Minuteman Mickey Mouse: Disney and America's Bicentennial
The month of July plays host to the birthdays of both the United States of America (July 4, 1776) and Disneyland (July 17, 1955). This is perhaps appropriate, as Disneyland and its East Coast counterpart, Walt Disney World (which opened in October 1971), have evolved into American icons themselves. Though they are parts of a large company with global reach, Disney parks still hold a special place in American culture as illustrators and sometimes originators of American myths and folktales. Their iconic status can give visitors the sense that the parks have something to teach them about the American experience.
On a visit to Epcot at Walt Disney World last year, I was standing outside of The American Adventure, an attraction that specifically addresses American history (I believe I was in line for ice cream, another important part of the American experience), when a mother told me she had brought her son to “have his history lesson.”
One way Disney parks earned this sense of authority has been by gathering Americans for the communal celebration of national holidays, particularly patriotic ones such as Independence Day or Flag Day. In particular, Disney’s staging of a bicentennial celebration of America’s founding helped to cement a link between the theme park and its home country that already existed. In honor of two July birthdays—Disneyland’s 63rd and America’s 242nd—let’s revisit Disney’s largest celebration of America’s birthday: “America on Parade.”
America’s 1976 Bicentennial saw celebrations across the country, from President Gerald Ford presiding over nationally televised fireworks in Washington, D.C., to individual citizens painting their mailboxes red, white, and blue. For sheer numbers of viewers, however, perhaps no part of the celebration was as influential as Disney’s “America on Parade.” Designated as official Bicentennial events by the U.S. government, these daily parades took place for over a year at both Disneyland and Walt Disney World. An estimated 25 million people witnessed the festivities. (By contrast, 3.7 million people visited Independence National Historical Park in 1976, the seat of the actual signing of the Declaration of Independence which the year’s celebrations marked.)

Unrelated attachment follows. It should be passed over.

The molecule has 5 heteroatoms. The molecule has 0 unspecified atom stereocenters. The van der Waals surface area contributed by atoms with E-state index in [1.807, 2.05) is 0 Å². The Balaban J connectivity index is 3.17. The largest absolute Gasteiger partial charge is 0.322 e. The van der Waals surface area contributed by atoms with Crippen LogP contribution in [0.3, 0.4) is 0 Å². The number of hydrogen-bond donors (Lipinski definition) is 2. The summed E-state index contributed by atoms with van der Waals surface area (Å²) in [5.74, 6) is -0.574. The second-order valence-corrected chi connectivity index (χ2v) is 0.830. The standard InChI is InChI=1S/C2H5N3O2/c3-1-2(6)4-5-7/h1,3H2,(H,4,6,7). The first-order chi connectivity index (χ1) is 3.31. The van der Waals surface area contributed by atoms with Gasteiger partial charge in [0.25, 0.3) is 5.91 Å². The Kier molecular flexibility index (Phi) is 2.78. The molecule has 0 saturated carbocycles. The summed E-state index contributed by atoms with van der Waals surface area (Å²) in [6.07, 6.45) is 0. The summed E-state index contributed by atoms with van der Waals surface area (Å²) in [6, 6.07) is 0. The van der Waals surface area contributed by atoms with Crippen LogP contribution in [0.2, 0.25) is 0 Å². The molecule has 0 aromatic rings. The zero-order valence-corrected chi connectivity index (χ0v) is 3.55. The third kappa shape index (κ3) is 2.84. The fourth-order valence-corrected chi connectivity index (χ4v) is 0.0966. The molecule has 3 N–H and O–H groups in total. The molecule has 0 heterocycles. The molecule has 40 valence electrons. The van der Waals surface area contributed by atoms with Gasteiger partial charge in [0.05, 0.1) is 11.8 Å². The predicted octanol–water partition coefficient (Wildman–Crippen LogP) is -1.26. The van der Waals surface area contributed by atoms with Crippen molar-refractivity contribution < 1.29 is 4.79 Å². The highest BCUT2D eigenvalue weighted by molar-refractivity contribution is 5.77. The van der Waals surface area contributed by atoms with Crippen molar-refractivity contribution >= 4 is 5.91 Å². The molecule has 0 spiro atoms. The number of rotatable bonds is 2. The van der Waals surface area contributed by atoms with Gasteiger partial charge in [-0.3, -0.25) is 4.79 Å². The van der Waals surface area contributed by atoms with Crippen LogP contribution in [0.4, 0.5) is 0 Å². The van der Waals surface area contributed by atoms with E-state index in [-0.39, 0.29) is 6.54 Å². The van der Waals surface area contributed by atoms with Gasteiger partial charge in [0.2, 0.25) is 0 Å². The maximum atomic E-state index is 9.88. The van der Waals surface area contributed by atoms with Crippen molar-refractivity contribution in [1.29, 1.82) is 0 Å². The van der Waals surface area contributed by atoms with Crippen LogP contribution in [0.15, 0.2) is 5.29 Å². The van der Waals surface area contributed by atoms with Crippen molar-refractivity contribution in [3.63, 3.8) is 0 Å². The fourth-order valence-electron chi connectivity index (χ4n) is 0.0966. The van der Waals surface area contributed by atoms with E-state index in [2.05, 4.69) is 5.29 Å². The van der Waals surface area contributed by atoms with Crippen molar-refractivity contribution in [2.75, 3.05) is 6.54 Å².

The spectacle was an all-out extravaganza of Americana and, at that time, the largest daily parade Disney parks had ever seen. Cast members costumed as eight-foot-tall characters called the “People of America” performed alongside 50 floats illustrating larger-than-life scenes from American history and folktales, including Betsy Ross’s (mythic) sewing the American flag and the completion of the Transcontinental Railroad. The parades included student marching bands brought in from all over the country, fireworks, and even a moment in which the crowds were encouraged to join piped-in choruses for a communal singing of “America the Beautiful.” According to a souvenir book sold in the parks at the time, the parade was a “delightful sampling of the people, creations, events, and accomplishments which have all combined to make the country great.”
But the parades did more than just entertain. After visiting both the Magic Kingdom park in Florida and Colonial Williamsburg during their bicentennial celebrations, journalist Dick Schaap wrote in the New York Times that the celebration placed the Disney parks alongside other living history park as repositories of national heritage and places of communal celebration. “The cradle of democracy blends with the height of imagination, and every day through September, 1976, ‘America on Parade,’ a spectacular Bicentennial salute, marches straight down not Duke of Gloucester Street in Williamsburg but Main Street, U.S.A., in the heart of Disney World," Schaap said. "And there, at the head of the parade, bearing drum and fife and Betsy Ross’s original pennant, dressed in tricorner hat and patched with bandages, stand the three symbols of the American Revolution: Mickey Mouse, Donald Duck, and Goofy.”
As to the place of Disney in American history, the celebration certainly left an impression on Schaap’s then-six-year-old son, who after their Williamsburg to Walt Disney World tour wryly told his father, “George Washington may be the father of this country, dad, but Walt Disney is its guardian.”
“America on Parade” helped to solidify the idea that Disney parks were spaces many Americans looked to for celebrations of their national heritage. The California theme park and the United States of America share more than a birthday month; they share a cultural and historical language when it comes to our collective memory. What have you learned about the American experience from a Disney park?